Attorney General Bob Ferguson released a statement praising the ruling and noting his office’s involvement in the case, which reads in part:

In holding that the City’s ordinance protects airport workers, the Court relied in part on the AG’s argument about how to interpret the state minimum wage law:  “This argument regarding the Washington Minimum Wage Act was first advanced by the Washington State Attorney General.” (Filo Foods, LLC v. City of SeaTac, page 19.)

“I’m pleased the Court adopted my office’s proposed approach as a key part of its 5-4 decision,” Ferguson said.

“This important ruling helps protect the rights of workers at SeaTac Airport and recognizes the broad authority state and local governments have to support their hard-working residents.”

The appeal hinged on what interpretation of state law governing ports was correct: the City of SeaTac’s or the Port of Seattle’s. The Court decided that the City’s interpretation of the law was correct. Justice Owens writes:

The city of SeaTac contends that the legislature intended to give the Port of Seattle jurisdiction over only airport operations, whereas the Port of Seattle contends that the legislature intended to prohibit any city of SeaTac law or regulation from applying at the Seattle-Tacoma International Airport. As described below, we reject the Port of Seattle’s interpretation because we find it, among other things, incompatible with a special purpose district’s limited powers.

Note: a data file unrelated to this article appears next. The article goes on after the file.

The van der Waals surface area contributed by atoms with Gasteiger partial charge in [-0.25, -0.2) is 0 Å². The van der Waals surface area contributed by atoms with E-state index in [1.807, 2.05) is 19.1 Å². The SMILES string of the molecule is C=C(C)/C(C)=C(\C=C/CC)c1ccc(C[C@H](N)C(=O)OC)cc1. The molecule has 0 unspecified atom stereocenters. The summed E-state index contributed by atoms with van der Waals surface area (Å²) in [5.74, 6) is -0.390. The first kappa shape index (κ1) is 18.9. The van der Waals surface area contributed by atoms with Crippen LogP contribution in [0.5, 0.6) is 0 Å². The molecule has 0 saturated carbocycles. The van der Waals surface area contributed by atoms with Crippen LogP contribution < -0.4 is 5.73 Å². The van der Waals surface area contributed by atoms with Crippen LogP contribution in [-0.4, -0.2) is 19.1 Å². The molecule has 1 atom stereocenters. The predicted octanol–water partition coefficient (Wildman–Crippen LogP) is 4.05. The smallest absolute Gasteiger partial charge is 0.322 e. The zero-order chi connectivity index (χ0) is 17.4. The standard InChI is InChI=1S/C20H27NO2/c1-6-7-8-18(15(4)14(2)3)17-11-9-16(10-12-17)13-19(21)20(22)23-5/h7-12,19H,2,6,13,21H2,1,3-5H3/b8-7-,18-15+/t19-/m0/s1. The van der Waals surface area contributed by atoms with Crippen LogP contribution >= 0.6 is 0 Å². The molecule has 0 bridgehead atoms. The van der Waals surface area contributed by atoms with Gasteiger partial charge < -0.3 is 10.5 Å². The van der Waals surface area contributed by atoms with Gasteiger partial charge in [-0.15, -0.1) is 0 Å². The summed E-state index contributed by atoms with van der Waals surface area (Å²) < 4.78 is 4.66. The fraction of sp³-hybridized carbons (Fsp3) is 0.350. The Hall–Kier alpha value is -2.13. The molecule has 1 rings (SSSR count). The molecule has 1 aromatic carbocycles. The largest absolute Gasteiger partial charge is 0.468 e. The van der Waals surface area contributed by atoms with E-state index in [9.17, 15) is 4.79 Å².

Unlike cities, which are granted “the broadest powers of local self-government,” RCW 35A.01.010, a port district is a special purpose district, which “is limited in its powers to those necessarily or fairly implied in or incident to the powers expressly granted, and also those essential to the declared objects and purposes of the corporation.”

She goes on to note:

The legislature expressly instructed that the purpose of the statutory scheme is to ensure uniformity in the laws regarding aeronautics. RCW 14.08.340. Additionally, the law detailing the specific powers of municipalities operating airports, RCW 14.08.120(1), provides that a municipality may establish a board responsible for “the construction, enlargement, improvement, maintenance, equipment, operation, and regulation [of the airport or other air navigation facility].”

These aspects of the statutory scheme lead us to conclude that the legislature intended to vest authority for the operation of the airport exclusively with the Port of Seattle, but not to prohibit a local municipality like the city of SeaTac from regulating for the general welfare in a manner unrelated to airport operations.

And concludes:

Absent a factual showing that Proposition 1 would interfere with airport operations, the proposition does not conflict with the Port of Seattle’s jurisdiction or ability to operate the Seattle-Tacoma International Airport. Therefore, Proposition 1 can be validly enforced at the Seattle-Tacoma International Airport.